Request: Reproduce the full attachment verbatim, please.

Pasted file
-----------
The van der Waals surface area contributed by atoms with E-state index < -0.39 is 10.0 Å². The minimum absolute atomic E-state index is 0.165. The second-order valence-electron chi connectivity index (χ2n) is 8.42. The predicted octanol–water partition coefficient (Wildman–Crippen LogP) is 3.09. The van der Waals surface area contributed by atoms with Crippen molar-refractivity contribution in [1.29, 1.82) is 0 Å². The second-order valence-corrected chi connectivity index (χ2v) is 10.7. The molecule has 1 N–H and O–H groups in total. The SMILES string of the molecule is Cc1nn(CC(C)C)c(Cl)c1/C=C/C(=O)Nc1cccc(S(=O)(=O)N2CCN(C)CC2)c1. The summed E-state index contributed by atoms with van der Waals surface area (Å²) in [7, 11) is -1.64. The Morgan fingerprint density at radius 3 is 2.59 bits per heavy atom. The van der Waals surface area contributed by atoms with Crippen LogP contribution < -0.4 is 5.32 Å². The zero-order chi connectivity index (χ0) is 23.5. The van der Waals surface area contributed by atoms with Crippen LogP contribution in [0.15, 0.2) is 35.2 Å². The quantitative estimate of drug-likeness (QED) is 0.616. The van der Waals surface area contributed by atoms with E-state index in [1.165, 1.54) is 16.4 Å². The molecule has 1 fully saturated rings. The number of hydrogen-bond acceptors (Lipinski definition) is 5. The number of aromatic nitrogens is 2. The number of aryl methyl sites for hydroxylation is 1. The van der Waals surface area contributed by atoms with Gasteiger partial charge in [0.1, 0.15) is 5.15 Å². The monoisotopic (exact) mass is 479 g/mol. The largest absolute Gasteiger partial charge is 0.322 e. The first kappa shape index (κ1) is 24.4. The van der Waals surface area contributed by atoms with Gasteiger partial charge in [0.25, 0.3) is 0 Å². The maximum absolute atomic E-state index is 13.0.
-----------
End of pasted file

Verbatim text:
The van der Waals surface area contributed by atoms with E-state index < -0.39 is 10.0 Å². The minimum absolute atomic E-state index is 0.165. The second-order valence-electron chi connectivity index (χ2n) is 8.42. The predicted octanol–water partition coefficient (Wildman–Crippen LogP) is 3.09. The van der Waals surface area contributed by atoms with Crippen molar-refractivity contribution in [1.29, 1.82) is 0 Å². The second-order valence-corrected chi connectivity index (χ2v) is 10.7. The molecule has 1 N–H and O–H groups in total. The SMILES string of the molecule is Cc1nn(CC(C)C)c(Cl)c1/C=C/C(=O)Nc1cccc(S(=O)(=O)N2CCN(C)CC2)c1. The summed E-state index contributed by atoms with van der Waals surface area (Å²) in [7, 11) is -1.64. The Morgan fingerprint density at radius 3 is 2.59 bits per heavy atom. The van der Waals surface area contributed by atoms with Crippen LogP contribution < -0.4 is 5.32 Å². The zero-order chi connectivity index (χ0) is 23.5. The van der Waals surface area contributed by atoms with Crippen LogP contribution in [0.15, 0.2) is 35.2 Å². The quantitative estimate of drug-likeness (QED) is 0.616. The van der Waals surface area contributed by atoms with E-state index in [1.165, 1.54) is 16.4 Å². The molecule has 1 fully saturated rings. The number of hydrogen-bond acceptors (Lipinski definition) is 5. The number of aromatic nitrogens is 2. The number of aryl methyl sites for hydroxylation is 1. The van der Waals surface area contributed by atoms with Gasteiger partial charge in [0.1, 0.15) is 5.15 Å². The monoisotopic (exact) mass is 479 g/mol. The largest absolute Gasteiger partial charge is 0.322 e. The first kappa shape index (κ1) is 24.4. The van der Waals surface area contributed by atoms with Gasteiger partial charge in [0.25, 0.3) is 0 Å². The maximum absolute atomic E-state index is 13.0.